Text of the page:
Takeaway: God wants us to be holy.
I, and I think many modern Christians, have an difficulty getting my mind around holiness. While I know that there are several passages that encourage us to “Be Holy as God is Holy”, I have been tainted in my understanding of holiness by the legalism that some Christians of the past 150 years. I believe that a mix of social progressivism, post-millennial understanding of Christ return, and the pietist denominations means that there was a greater focus on external issues of holiness, to the detriment of internal holiness. It is always easier to create rules and follow them than it is to truly focus on heart issues of holiness. After all, what is harder, not playing cards, not drinking alcohol, not dancing or not being jealous of someone else, not desiring what someone else has, and not calling someone a fool in your heart.
About the first third of the book is about why we should pursue holiness and the balance of what we do and what the Holy Spirit does as we pursue holiness. And the theme comes up again several times after that. If I was not so mixed in my own feelings about it, it might be too much. But I do not think it is too much.
After the first third, Bridges give suggestions about how to actually pursue holiness. In general, I think the advice falls into three basic areas. First, you have to be intentional and disciplined. You cannot expect to grow if you do not strive after something. You will not learn to play an instrament unless you are disciplined and practice. You will not learn to how be a distance runner without some pain.
Second, the main thing that can be done ourselves is to immerse ourselves in scripture. This is a good place to the illustrate the balace between what we can do and what the Holy Spirit does in us. Without reading scripture and being intentional about it, the Holy Spirit does not have the same tools to draw us to God. We are not taking on God’s role when we take responsibility for doing what we can do. The bible is our primary revealed word of God and we cannot expect to follow him if we are not students of the bible. This theme seems to come up over and over and over again as I read. I am certainly not the student of scripture I should be. I do not read it as much as I should. I am convinced that I am hindering myself.
The third suggestion is that holiness is about obedience and the process, not about a final solution. We can be fairly disciplined, but we will never be perfect. We can immerse ourselves in scripture, but without obedience, we will not grow in holiness.
This books is not new, it is over 25 years old, but I think it captures a lot of what is important. It is not a perfect book. I think it still focuses too much on viewable sins. But there is a real attempt at showing that many things that are not in an of themselves sin, that can be hinderances to holiness. And sometimes we need to give up good things in order reach better things. Toward the end of the book he talks about how he was convinced of his own sin around the area not taking care of his body. So he started running and eating better. In order to be disciplined about both his scripture reading and his running the only time that he could do both was before breakfast. So he has to get up at 5 AM. Part of taking care of his body means getting enough sleep, so he has to be in bed ready to sleep no later than 10 PM. So he has to not watch tv or do activities regularly that keep him up past his bed time. Staying up late is not an issue of sin, but for him, it is an issue that counters the discipline that he puts in place as part of his pursuit of holiness.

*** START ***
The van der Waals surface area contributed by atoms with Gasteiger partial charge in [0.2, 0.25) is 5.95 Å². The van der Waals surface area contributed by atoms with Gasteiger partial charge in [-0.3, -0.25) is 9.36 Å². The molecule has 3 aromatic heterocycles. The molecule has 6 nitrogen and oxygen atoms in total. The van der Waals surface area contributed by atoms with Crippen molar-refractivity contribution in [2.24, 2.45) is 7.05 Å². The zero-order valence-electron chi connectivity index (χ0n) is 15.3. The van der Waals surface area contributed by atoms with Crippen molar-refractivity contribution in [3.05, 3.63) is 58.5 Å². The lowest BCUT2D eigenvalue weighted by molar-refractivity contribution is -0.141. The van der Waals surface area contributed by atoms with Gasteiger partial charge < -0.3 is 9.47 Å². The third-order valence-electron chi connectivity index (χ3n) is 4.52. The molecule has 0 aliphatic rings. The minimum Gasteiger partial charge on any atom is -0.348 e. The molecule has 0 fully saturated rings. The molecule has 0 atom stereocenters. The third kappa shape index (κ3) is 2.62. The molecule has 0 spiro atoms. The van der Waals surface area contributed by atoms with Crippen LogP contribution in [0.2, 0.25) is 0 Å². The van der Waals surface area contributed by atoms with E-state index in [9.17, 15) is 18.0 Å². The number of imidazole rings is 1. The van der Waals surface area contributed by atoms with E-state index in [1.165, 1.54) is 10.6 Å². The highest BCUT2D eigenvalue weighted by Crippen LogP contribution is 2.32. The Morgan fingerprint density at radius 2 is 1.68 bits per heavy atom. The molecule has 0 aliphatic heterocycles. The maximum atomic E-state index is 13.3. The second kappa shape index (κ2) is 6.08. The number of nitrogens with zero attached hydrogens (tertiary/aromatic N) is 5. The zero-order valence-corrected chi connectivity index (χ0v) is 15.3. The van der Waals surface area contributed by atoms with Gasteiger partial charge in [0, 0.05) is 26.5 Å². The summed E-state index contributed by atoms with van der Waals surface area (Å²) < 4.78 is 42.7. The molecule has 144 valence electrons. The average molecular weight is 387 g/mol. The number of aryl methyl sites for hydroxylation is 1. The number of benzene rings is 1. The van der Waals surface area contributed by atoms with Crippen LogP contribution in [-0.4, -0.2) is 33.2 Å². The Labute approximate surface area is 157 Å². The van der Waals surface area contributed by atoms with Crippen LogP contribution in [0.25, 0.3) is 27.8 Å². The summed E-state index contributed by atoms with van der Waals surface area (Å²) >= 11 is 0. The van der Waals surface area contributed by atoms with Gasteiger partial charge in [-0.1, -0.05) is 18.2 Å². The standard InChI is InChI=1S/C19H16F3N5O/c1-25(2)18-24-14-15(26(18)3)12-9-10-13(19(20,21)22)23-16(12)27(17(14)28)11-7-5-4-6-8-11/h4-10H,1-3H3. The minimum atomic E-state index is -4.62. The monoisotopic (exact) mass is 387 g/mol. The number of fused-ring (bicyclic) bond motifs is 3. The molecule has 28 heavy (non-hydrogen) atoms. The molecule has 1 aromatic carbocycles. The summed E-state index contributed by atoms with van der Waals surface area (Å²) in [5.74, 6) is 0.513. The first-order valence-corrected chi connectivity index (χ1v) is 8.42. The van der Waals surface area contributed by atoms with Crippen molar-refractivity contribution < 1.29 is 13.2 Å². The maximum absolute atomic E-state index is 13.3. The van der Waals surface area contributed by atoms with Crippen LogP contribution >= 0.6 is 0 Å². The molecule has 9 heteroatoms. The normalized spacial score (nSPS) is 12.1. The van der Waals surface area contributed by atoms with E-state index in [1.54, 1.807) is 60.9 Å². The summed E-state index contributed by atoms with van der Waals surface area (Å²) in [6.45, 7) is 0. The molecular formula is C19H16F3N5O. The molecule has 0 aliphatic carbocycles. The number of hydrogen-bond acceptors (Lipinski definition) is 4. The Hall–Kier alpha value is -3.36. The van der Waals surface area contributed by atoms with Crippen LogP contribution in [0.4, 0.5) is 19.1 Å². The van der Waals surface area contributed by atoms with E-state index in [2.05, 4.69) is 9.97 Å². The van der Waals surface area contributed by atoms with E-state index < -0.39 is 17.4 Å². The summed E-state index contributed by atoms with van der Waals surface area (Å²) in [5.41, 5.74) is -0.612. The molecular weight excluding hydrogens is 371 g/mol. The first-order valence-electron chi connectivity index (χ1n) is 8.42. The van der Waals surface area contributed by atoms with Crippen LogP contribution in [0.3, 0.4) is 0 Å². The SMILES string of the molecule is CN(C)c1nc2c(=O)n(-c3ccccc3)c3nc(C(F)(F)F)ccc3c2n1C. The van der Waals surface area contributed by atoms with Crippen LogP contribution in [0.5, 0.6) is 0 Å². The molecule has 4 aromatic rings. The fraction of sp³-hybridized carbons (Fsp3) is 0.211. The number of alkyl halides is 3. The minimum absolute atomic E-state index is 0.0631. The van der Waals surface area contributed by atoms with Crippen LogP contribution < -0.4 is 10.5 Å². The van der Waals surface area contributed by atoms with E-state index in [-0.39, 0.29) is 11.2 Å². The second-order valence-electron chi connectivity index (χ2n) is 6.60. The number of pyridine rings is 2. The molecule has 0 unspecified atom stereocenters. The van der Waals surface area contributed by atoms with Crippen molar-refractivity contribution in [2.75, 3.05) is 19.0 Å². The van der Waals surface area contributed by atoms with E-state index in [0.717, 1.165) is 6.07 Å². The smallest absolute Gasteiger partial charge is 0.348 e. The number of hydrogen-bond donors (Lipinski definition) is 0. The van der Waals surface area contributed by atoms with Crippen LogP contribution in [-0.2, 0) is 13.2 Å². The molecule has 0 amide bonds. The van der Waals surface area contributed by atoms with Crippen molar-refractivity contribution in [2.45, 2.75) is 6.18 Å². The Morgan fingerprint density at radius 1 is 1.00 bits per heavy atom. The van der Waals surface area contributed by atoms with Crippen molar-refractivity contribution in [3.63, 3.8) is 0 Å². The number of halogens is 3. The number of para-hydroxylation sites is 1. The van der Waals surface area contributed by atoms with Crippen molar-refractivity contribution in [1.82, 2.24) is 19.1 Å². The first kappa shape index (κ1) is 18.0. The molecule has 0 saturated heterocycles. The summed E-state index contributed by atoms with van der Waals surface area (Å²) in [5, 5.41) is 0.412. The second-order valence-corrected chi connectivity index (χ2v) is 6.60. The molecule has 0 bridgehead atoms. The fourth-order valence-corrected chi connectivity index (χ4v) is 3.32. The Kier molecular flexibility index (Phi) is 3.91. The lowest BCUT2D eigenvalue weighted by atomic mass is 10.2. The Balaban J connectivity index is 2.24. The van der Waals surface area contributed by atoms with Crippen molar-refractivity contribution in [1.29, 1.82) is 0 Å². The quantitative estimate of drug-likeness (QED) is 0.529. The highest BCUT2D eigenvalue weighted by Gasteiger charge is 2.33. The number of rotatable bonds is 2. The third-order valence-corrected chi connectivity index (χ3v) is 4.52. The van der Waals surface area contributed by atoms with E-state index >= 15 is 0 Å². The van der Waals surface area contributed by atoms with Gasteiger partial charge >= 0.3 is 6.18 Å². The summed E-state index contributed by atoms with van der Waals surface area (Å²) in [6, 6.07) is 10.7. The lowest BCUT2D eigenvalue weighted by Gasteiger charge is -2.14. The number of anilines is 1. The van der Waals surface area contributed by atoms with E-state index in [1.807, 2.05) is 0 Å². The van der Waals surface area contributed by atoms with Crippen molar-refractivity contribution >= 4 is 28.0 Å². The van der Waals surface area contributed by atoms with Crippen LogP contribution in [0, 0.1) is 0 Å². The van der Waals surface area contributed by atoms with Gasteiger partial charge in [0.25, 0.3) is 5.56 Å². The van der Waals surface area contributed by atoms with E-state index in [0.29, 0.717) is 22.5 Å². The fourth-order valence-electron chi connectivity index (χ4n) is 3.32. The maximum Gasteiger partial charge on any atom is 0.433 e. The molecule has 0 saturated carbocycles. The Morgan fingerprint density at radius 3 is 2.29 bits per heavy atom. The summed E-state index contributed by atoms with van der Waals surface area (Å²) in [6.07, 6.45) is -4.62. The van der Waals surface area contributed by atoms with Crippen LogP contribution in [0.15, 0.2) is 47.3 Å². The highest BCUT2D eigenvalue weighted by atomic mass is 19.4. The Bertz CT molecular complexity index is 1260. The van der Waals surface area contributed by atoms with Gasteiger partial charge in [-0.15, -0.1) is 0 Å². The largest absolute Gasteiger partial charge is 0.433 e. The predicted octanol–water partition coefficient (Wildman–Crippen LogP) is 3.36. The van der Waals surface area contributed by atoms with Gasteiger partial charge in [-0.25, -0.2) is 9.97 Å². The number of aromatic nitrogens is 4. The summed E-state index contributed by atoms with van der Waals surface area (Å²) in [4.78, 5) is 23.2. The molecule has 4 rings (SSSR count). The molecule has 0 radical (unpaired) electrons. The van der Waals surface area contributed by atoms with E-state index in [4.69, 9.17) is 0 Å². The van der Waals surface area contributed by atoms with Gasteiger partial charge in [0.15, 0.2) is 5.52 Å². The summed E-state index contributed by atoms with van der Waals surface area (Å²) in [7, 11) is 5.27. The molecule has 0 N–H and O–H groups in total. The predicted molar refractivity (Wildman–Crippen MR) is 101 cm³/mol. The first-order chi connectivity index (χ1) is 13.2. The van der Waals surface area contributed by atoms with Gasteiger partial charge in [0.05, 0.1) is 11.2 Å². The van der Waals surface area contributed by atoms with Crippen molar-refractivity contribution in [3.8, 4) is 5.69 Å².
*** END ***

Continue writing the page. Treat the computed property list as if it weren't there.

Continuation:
As I was putting together this blog post I ran across a pretty negative blog post by Josh Morgan about this book. He brings up some very good points about a serious weakness. Bridges spends most of his time talking about holiness as sinlessness and almost no time talking about holiness as being set apart for something better. God does not love us in spite of our sin, he loves us period. For people that are already having issues of accepting love of the physical people around us, thinking that God does not love us because of our sin is an easy trap to fall into. Morgan is also concerned that people will see sinlessness as a sign of salvation. Bridges does hint at this and while there is some correlation between sinlessness and salvation, the issue is that sinlessness does not cause salvation (that is works righteousness and antithetical to the gospel of grace). This is very much a problem when it is an outside person evaluating other people’s salvation. Overall, I still think that the Pursuit of Holiness is well worth reading, but I do think you should be aware of some of the weaknesses.